While the decisions that go into cutting a record or producing a wine are decidedly different, they’re similar in their complexity. Boberg says all the little things add up to offer a major impact on the final product. For wine, that includes soil, microclimate, farming technique, and fermentation and aging style. For music, that might include songwriting style, instrumentation, and production approach. 

Boberg is not the only soul bringing a background in the record biz to wine. Charles Smith is a self-taught winemaker who managed big-name acts like The Raveonettes. His present-day eponymous wine label is among the largest in Washington state, touting cool, Rorschach-like labels and solid value wines from the northwest.

Musicians, too, can’t seem to pull themselves from the lure that is winemaking. Jay Somers of J. Christopher Wines in Oregon is a longtime guitarist who’s played in a number of bands over the years. Les Claypool of Primus fame also runs a California label.

Music and wine may not be singing the exact same song but they’re at least in the same key.

Mark Stock
Mark Stock is a writer from Portland, Oregon. He fell into wine during the Recession and has been fixated on the stuff since…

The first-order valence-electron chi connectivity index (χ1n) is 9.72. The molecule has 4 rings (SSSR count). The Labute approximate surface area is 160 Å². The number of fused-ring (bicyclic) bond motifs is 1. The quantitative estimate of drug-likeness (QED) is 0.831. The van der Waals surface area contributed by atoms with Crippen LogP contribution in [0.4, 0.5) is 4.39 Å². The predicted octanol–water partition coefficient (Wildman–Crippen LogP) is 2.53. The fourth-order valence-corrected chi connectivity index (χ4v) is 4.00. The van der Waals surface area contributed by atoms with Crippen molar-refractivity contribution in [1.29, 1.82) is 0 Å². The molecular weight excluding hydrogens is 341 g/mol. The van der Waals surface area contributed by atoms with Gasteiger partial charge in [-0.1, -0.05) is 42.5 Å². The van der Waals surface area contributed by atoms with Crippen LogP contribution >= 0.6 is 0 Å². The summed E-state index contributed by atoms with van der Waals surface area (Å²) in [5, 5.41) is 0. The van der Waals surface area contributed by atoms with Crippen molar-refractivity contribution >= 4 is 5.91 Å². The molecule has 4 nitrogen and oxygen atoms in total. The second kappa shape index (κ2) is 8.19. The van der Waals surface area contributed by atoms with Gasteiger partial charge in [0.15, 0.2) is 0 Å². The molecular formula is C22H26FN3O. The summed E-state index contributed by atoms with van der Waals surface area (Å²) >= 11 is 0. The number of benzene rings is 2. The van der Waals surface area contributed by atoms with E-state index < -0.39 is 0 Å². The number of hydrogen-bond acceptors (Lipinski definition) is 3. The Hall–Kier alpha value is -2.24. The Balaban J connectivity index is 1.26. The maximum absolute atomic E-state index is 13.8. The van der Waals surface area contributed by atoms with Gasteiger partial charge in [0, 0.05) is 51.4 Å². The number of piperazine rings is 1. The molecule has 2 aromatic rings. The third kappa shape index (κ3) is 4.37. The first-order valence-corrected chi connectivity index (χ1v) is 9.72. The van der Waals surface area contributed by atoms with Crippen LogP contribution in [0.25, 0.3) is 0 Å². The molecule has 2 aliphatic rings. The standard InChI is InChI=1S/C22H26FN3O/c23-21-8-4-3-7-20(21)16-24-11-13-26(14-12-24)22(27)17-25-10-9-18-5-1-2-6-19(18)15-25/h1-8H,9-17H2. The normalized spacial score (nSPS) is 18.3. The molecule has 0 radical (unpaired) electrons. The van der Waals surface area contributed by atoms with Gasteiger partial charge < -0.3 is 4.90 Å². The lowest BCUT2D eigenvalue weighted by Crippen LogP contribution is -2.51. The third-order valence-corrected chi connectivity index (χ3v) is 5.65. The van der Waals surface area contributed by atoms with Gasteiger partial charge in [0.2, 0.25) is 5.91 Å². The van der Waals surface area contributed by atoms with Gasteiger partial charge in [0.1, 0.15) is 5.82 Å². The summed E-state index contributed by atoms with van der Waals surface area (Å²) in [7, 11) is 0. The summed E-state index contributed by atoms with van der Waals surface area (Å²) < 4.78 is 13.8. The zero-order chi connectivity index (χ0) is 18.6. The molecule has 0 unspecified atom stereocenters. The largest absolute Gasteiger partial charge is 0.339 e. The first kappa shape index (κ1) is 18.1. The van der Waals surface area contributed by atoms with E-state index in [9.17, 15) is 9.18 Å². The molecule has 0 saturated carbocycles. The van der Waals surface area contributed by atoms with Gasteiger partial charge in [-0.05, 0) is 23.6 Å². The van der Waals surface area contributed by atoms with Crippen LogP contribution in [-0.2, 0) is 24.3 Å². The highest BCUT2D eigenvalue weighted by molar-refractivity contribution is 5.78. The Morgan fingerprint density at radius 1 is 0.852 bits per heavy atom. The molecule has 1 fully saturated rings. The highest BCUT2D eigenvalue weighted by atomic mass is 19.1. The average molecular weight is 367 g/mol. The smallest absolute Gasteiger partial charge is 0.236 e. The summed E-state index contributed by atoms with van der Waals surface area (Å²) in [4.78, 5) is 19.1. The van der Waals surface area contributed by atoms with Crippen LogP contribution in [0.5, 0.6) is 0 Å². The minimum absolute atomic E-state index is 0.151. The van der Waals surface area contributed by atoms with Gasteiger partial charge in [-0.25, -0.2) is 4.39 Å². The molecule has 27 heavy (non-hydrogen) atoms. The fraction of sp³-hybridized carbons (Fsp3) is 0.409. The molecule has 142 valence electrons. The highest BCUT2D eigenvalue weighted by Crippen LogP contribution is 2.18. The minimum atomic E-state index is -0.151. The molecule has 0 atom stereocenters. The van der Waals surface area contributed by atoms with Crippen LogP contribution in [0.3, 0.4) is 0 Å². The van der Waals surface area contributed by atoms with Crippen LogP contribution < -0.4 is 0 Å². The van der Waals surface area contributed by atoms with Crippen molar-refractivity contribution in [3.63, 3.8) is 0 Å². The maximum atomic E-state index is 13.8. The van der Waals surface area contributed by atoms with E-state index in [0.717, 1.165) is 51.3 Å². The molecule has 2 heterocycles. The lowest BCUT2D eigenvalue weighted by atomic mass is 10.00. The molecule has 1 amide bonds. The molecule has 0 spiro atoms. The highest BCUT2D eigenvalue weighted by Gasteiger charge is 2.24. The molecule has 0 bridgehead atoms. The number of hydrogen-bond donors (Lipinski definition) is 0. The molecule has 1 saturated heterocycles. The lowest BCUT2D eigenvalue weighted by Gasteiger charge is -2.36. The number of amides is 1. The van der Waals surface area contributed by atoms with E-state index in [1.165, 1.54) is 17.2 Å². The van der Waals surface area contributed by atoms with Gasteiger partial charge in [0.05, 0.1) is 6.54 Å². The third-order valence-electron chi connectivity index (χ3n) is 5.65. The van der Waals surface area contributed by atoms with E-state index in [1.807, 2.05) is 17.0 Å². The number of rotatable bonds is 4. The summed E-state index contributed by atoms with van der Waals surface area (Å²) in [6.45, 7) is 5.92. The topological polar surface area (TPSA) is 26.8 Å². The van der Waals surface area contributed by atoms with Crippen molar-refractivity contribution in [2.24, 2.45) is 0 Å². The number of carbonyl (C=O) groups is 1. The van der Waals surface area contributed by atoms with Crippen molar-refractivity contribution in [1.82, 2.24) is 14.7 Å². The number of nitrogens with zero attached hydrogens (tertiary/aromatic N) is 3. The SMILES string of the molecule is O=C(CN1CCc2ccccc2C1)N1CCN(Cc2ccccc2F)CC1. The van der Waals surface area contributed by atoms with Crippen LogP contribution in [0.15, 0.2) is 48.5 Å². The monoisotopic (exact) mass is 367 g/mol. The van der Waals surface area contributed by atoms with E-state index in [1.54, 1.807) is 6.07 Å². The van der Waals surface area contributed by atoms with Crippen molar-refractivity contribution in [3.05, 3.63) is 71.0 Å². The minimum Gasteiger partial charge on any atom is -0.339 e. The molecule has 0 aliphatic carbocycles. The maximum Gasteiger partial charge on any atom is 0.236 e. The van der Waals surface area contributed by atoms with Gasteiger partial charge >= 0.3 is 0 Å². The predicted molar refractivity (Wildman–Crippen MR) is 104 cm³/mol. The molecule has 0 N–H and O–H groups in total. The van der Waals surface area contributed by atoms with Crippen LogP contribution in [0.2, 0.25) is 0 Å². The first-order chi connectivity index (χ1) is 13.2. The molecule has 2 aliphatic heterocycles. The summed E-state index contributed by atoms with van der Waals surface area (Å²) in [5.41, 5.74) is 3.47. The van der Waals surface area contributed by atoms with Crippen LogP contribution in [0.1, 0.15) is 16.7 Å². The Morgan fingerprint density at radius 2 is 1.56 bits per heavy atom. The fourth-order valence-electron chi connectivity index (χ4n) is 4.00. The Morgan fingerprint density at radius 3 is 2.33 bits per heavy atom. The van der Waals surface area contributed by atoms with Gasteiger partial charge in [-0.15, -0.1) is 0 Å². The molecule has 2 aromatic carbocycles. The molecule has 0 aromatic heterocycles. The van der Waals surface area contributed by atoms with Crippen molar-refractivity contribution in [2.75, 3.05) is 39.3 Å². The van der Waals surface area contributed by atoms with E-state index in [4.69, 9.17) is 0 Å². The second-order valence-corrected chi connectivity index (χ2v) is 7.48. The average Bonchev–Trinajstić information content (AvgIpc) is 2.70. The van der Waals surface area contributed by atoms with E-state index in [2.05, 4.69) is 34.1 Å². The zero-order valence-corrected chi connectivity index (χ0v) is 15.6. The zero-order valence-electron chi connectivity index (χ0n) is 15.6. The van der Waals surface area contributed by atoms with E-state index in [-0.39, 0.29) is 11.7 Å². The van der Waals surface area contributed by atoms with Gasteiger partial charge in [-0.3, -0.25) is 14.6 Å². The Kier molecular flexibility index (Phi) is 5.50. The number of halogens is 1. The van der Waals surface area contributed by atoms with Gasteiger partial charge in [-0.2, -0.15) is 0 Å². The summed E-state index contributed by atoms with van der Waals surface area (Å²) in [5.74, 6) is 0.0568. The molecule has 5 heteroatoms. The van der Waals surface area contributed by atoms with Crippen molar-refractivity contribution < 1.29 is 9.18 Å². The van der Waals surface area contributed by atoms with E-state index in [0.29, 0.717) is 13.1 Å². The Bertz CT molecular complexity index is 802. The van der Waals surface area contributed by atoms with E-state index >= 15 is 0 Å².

Wondering how to get rid of bloating? The best foods to beat belly bloat
From apples to rhubarb, here are a few of our favorite tasty bloating remedies
Man with bloated tummy.

No one likes to feel bloated. Not only may you feel a little self-conscious if you have a prominent, protruding, bloated belly, but bloating is also physically uncomfortable and can make you feel sluggish. Unfortunately, quite a few foods can cause bloating, and there are additional factors that can make you bloated, so feeling bloated after eating, drinking, or even exercising is rather common.

The good news is that there are certain foods that can reduce bloating to help you relieve the discomfort. Foods that help with bloating do not make you lose fat, but they can reduce inflammation in the gut and reduce fluid retention to help you get rid of any gas or water causing a belly pooch.

Read more
Is erythritol harmful? What a dietitian says recent data means for your keto diet
Erythritol is common in many keto foods — what does that mean for your health?

While sugar substitutes have been around for more than a century, they didn't really become mainstream here in the U.S. until around the mid-70s. According to Carolyn De La Pena, professor of American Studies at UC Davis and author of Empty Pleasures: The Story of Artificial Sweeteners from Saccharin to Splenda, between 1975 and 1984, Americans increased their consumption of artificial sweeteners by 150%. This timeline makes sense when you take into account that the late seventies coincided with the start of our crazed diet culture and the revolving door of fad diets.